Each boat has a range of dates it is available. According to the rules, if a particular U-boat’s date range intersects the date range of a campaign in some way, it can be used in the campaign, even if it wasn’t available for the whole range of the campaign.These availability dates seem to be tied to, in general, the availability of the class of U-boat, not the specific individual boat’s availability (as the boats are designated by a specialized and unique“U” number). For example, in the campaign I’m showing in the pictures accompanying this article the U-27 and the U-44 were both, in real life, sunk before the start of the campaign, but their cards’ dates show availability dates intersecting the campaign’s dates. Is it historically accurate? No—the limitations of the board game platform.

Next to the cards I place the “Campaign Sheet” for my current game. As with the air-themed Leader games, these cards give you a lot of static information about the campaign setting you are in.but unlike the other games, you are actually going to be using the map board quite a lot to track your operations.

1. Turn summary. 2. Victory accounting for short, medium, and long versions of the campaign. 3. Items you can “buy” with Special Operation points. 4. Table and rules for implementing wolfpacks during this campaign. 5. Cards to remove for this campaign—they don’t apply for this period. 6. Special rules for this campaign. Note my flub! The U-boat in the mid-Atlantic with the red circle, U-56, is a Type II and shouldn’t be assigned there! 

As you send your U-boats out on patrols you’ll move them through, or to, the different regions. For each region you’ll experience a certain number of “events” as you move through it, or stay and patrol within it. You will also have a chance to actually make contacts in an area you are patrolling in, and you may be able to conduct a special mission in an area. The “Campaign Sheets” are basically 8.5 x 11 inches, and the maps occupy about half of each card. This can make for a crowded map, especially as you try to concentrate U-boats to make use of wolfpacks. Not a big deal though.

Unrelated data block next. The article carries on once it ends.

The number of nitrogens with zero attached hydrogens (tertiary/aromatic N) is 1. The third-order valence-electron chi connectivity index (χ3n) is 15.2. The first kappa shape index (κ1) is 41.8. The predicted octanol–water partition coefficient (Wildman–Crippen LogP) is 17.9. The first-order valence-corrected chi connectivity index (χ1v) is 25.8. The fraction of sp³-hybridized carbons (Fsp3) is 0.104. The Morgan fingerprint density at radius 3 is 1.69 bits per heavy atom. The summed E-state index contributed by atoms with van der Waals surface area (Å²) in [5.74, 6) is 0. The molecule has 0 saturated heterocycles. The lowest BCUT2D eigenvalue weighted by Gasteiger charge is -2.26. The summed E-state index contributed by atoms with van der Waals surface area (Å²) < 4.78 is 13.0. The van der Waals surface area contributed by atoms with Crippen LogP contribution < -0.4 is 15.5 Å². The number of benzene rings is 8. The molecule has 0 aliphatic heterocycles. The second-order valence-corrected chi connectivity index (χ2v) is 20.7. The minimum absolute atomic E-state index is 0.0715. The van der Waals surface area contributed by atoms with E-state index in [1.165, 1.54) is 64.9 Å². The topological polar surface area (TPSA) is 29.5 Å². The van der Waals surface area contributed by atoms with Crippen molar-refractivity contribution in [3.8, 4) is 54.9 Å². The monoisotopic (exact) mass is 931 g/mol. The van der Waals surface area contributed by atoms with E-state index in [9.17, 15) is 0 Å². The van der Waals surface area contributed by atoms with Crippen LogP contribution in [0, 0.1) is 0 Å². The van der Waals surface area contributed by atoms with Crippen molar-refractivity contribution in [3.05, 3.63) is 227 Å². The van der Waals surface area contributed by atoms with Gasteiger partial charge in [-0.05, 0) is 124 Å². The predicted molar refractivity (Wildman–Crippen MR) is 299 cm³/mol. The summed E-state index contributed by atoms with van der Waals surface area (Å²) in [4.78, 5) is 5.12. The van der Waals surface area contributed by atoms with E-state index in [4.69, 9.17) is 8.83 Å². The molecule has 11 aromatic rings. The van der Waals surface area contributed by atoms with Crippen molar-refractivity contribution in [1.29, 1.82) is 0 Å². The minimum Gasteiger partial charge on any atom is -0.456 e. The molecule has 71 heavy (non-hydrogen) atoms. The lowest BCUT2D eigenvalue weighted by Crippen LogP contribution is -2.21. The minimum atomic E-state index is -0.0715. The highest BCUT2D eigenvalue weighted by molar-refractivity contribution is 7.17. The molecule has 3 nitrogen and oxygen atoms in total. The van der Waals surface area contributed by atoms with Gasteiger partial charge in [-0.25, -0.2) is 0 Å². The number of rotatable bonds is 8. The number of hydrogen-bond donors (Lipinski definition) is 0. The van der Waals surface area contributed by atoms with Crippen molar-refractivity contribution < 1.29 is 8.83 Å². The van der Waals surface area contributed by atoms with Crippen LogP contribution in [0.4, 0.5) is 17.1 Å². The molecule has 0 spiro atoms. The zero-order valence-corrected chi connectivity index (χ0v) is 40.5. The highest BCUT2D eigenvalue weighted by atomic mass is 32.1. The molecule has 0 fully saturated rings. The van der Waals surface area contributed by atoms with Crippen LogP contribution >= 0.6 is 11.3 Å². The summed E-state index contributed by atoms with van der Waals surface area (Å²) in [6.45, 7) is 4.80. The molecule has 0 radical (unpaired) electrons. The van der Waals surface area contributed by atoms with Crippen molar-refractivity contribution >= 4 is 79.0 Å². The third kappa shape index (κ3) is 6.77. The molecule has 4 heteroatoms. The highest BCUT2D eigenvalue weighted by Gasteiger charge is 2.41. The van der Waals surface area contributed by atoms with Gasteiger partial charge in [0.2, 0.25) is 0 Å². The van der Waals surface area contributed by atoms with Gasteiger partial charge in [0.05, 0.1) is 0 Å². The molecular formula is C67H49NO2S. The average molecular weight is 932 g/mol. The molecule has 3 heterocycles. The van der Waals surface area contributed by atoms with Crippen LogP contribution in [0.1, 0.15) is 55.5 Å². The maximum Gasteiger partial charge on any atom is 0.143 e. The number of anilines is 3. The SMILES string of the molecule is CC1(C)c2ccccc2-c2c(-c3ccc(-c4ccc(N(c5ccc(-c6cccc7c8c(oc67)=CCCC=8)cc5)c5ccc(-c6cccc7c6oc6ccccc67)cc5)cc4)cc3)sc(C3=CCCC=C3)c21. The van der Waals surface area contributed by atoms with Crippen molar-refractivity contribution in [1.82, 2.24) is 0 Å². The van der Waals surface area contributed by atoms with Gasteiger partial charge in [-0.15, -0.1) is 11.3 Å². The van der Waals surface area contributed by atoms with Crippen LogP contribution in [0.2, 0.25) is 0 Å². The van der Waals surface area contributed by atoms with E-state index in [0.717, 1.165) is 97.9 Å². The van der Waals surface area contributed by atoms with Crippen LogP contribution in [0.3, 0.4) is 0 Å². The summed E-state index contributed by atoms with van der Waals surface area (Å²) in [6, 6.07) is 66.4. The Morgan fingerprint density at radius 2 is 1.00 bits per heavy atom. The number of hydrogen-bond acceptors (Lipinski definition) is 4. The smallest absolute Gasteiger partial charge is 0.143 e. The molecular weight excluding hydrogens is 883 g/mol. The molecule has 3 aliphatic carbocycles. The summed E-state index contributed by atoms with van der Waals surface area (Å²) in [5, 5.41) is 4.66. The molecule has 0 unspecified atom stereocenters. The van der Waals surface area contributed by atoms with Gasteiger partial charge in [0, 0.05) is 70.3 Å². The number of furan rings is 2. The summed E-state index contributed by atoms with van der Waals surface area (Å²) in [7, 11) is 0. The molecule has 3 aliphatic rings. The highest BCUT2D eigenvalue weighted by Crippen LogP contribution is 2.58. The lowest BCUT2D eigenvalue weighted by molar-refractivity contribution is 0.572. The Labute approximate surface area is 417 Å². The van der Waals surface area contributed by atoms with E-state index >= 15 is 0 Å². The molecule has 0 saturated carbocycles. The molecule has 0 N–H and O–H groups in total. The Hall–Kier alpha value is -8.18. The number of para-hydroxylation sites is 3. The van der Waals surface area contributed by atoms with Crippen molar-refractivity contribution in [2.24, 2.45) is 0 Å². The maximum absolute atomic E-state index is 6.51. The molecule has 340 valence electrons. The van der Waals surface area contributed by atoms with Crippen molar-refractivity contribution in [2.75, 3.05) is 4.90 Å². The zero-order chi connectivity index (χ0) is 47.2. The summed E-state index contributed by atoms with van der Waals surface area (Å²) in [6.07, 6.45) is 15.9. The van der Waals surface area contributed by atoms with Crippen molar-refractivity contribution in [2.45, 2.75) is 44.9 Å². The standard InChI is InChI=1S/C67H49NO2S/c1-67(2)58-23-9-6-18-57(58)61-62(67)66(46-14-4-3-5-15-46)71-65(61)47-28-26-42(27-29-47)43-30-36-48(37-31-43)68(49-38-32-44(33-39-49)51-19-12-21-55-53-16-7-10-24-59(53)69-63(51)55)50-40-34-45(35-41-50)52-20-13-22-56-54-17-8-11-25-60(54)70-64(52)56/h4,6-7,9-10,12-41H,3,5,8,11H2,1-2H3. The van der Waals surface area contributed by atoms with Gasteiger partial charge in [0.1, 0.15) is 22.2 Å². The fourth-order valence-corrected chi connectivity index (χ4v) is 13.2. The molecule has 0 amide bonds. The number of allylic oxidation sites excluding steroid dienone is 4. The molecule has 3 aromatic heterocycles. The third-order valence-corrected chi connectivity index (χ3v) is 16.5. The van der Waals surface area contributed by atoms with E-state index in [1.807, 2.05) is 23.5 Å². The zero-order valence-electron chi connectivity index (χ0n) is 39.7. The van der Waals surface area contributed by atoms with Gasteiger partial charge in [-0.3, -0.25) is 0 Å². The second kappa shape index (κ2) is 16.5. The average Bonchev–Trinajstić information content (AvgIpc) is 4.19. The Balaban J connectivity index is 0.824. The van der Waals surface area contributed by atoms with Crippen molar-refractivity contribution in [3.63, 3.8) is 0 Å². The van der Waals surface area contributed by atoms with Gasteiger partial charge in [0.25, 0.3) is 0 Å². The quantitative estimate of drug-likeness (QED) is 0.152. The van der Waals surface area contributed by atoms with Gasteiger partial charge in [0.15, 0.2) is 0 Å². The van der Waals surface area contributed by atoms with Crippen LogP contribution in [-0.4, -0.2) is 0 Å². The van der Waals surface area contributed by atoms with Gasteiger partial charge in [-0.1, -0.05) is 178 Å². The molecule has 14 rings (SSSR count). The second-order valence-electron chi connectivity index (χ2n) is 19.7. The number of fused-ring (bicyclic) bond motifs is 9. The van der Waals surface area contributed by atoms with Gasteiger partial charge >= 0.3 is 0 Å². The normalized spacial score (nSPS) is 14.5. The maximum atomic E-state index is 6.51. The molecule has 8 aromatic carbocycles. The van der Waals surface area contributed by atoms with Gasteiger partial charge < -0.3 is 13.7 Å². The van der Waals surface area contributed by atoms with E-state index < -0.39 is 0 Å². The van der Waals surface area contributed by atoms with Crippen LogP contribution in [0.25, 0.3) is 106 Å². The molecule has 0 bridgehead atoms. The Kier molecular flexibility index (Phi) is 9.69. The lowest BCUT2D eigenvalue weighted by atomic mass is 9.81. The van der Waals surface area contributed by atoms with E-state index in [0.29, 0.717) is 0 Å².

Just a handful of the kind of events you may encounter at the operational level of play.

In the lower left of my play area I position the “Help Sheet”. This sheet concentrates a number of references from the rulebook, focusing on those involving die rolls. The top of the sheet includes spaces for the Merchant, Escort, and Naval card draw decks. The rules don’t really tell you what to do with drawn cards once you’ve used them for an encounter: do you set them aside, shuffle them back in, or what? I usually set aside the cards for any ships I sunk and then place the un-sunk (but drawn) ship cards above their particular draw deck—if I make it through the draw deck I’ll just shuffle these ”used” cards to recreate the draw deck.


Note the thematic graphic design on the help sheet. This, to me, enhances the gameplay experience.

In the bottom center, closest to where I sit, I place the “Tactical Display”. This is where you’re spending the bulk of your time as you work through encounters. The left of the card has spaces for your event and convoy draw decks; as with the ship decks, I place used cards face-up next to the draw deck. The main part of the display is the sonar scope-like area. This is where you position your subs and enemy ships according to the convoy card drawn for that particular encounter.

Each convoy card specifies the contact type, the vessels to place, and any special rules for the encounter. Samples of the different convoys you might encounter:upper left is escort heavy for only a handful of targets, upper right is target rich but has extra-attentive escorts more evenly spread around the convoy. Lower left has a nice target-to-escort ratio, especially since the special rule gives you a torpedo targeting bones. Lower right is a dream encounter—unescorted merchants! If you can’t sink these you’d better join the Heer and head for the Eastern Front.

The tactical display is divided into rings, and each ring into sectors. The merchant or naval vessels are set up in the four sections of the central convoy area; rarely do escorts start here, although sometimes a purported merchant turns out to be an escort. The escorts usually start in the short-range ring just outside of the convoy area, and your U-boats often start out in the long range ring unless they have the “Infiltrator” special ability which lets them start as close as the short range ring. In general, you can start at any sector in the ring although some encounters’ special rule specifies starting in the “course” area (top of the display) or the “wake” area (bottom). Vessel and U-boat speeds are indicated on their counters; each point of speed lets you move one sector on the display.